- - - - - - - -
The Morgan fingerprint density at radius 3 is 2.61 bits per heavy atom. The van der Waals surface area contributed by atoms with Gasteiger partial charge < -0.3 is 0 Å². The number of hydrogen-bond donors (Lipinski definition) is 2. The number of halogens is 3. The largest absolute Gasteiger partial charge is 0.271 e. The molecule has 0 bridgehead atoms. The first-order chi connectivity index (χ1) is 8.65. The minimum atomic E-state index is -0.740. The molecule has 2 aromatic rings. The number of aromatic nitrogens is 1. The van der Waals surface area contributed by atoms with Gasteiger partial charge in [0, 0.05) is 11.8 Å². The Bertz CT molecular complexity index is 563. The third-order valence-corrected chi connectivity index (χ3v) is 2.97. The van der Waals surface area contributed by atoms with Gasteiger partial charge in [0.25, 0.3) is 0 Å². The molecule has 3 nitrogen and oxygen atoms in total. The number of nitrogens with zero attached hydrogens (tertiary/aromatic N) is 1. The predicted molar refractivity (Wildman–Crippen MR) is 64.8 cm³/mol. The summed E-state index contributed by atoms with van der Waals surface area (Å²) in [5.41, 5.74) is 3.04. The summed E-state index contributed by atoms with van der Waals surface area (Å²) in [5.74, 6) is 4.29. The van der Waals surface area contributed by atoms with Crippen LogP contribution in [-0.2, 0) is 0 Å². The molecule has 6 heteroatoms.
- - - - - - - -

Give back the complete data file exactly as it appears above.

The Morgan fingerprint density at radius 3 is 2.61 bits per heavy atom. The van der Waals surface area contributed by atoms with Gasteiger partial charge < -0.3 is 0 Å². The number of hydrogen-bond donors (Lipinski definition) is 2. The number of halogens is 3. The largest absolute Gasteiger partial charge is 0.271 e. The molecule has 0 bridgehead atoms. The first-order chi connectivity index (χ1) is 8.65. The minimum atomic E-state index is -0.740. The molecule has 2 aromatic rings. The number of aromatic nitrogens is 1. The van der Waals surface area contributed by atoms with Gasteiger partial charge in [0, 0.05) is 11.8 Å². The Bertz CT molecular complexity index is 563. The third-order valence-corrected chi connectivity index (χ3v) is 2.97. The van der Waals surface area contributed by atoms with Gasteiger partial charge in [0.25, 0.3) is 0 Å². The molecule has 3 nitrogen and oxygen atoms in total. The number of nitrogens with zero attached hydrogens (tertiary/aromatic N) is 1. The predicted molar refractivity (Wildman–Crippen MR) is 64.8 cm³/mol. The summed E-state index contributed by atoms with van der Waals surface area (Å²) in [5.41, 5.74) is 3.04. The summed E-state index contributed by atoms with van der Waals surface area (Å²) in [5.74, 6) is 4.29. The van der Waals surface area contributed by atoms with Crippen LogP contribution in [-0.2, 0) is 0 Å². The molecule has 6 heteroatoms.